ISIS & the Destruction of Archaeological sites in Iraq

Tine Greenfield
Archaeology
University of Manitoba
Monday, November 16, 2015
M Smith Griffith Auditorium, Georgia Museum of Art

4:30 pm Free of Charge
Lecture: Tina Greenfield

As the Cradle Crumbles: Islamic State, the Destruction of Archaeological Sites, and Saving Cultural Heritage in Iraq and Syria

LECTURES AND GALLERY TALKS

Iraq is called the “cradle of civilization,” where the first cities and writing emerged thousands of years ago. Today, many of these cities have been destroyed or are under threat of destruction by the Islamic State of Iraq and Syria (ISIS). Dr. Tina Greenfield is an archaeologist who works in the Near East and has conducted fieldwork in Turkey and northern Iraq under the threat of ISIS. Her lecture outlines the level of destruction that has occurred to some of the world’s oldest cities and empires and how she narrowly missed the expansion of ISIS Iraq last year.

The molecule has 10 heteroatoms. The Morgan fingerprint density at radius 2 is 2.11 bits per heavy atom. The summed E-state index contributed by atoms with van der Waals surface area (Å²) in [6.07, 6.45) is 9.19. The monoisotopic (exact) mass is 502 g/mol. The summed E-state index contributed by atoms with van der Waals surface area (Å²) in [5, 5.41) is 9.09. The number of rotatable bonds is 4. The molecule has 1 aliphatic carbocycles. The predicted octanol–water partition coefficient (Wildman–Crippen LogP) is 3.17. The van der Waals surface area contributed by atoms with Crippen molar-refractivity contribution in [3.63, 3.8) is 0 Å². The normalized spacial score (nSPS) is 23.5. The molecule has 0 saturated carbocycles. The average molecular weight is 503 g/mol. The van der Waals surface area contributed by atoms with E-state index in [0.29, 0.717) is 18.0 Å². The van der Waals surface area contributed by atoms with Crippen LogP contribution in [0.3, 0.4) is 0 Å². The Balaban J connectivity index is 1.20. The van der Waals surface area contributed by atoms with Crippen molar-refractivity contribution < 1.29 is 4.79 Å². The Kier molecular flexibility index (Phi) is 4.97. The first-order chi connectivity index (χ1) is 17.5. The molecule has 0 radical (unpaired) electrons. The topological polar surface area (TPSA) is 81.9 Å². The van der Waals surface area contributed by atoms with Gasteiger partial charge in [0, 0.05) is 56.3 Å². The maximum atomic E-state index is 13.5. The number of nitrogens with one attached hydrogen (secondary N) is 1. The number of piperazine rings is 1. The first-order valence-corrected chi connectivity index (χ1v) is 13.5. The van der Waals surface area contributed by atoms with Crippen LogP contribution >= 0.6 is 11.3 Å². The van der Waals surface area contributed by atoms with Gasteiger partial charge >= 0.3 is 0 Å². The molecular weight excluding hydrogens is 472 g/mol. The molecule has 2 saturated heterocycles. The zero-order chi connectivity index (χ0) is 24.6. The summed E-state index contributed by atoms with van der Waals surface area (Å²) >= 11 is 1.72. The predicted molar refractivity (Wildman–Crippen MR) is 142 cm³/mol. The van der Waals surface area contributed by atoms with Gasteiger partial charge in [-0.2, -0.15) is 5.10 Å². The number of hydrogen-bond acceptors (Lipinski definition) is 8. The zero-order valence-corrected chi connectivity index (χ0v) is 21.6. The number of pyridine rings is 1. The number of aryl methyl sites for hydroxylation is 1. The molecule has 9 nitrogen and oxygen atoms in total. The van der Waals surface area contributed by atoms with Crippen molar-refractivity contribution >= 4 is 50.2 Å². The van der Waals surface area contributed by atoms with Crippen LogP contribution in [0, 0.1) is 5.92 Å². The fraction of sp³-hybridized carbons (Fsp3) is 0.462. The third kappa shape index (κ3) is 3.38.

Greenfield is a specialist in Near Eastern Archaeology with a specific interest in ancient animal bones. She has worked on archaeological sites in Canada, Serbia, Romania, Israel, Iraqi Kurdistan, Turkey and South Africa. She teaches at the University of Winnipeg and is co-director of the Near Eastern and Biblical Archaeology Lab at the University of Manitoba. Greenfield received her PhD from the University of Cambridge. For the past two years, she has been a part of a team from Boston University and the US State Department excavating and teaching in Iraqi Kurdistan (N. Iraq). In the summer of 2014, the expedition was cut short due to the approaching threat of ISIS in the region.

This lecture is cosponsored by the departments of anthropology, art history and classics at UGA, the Athens Society of the Archaeological Institute of America and the Georgia Museum of Art.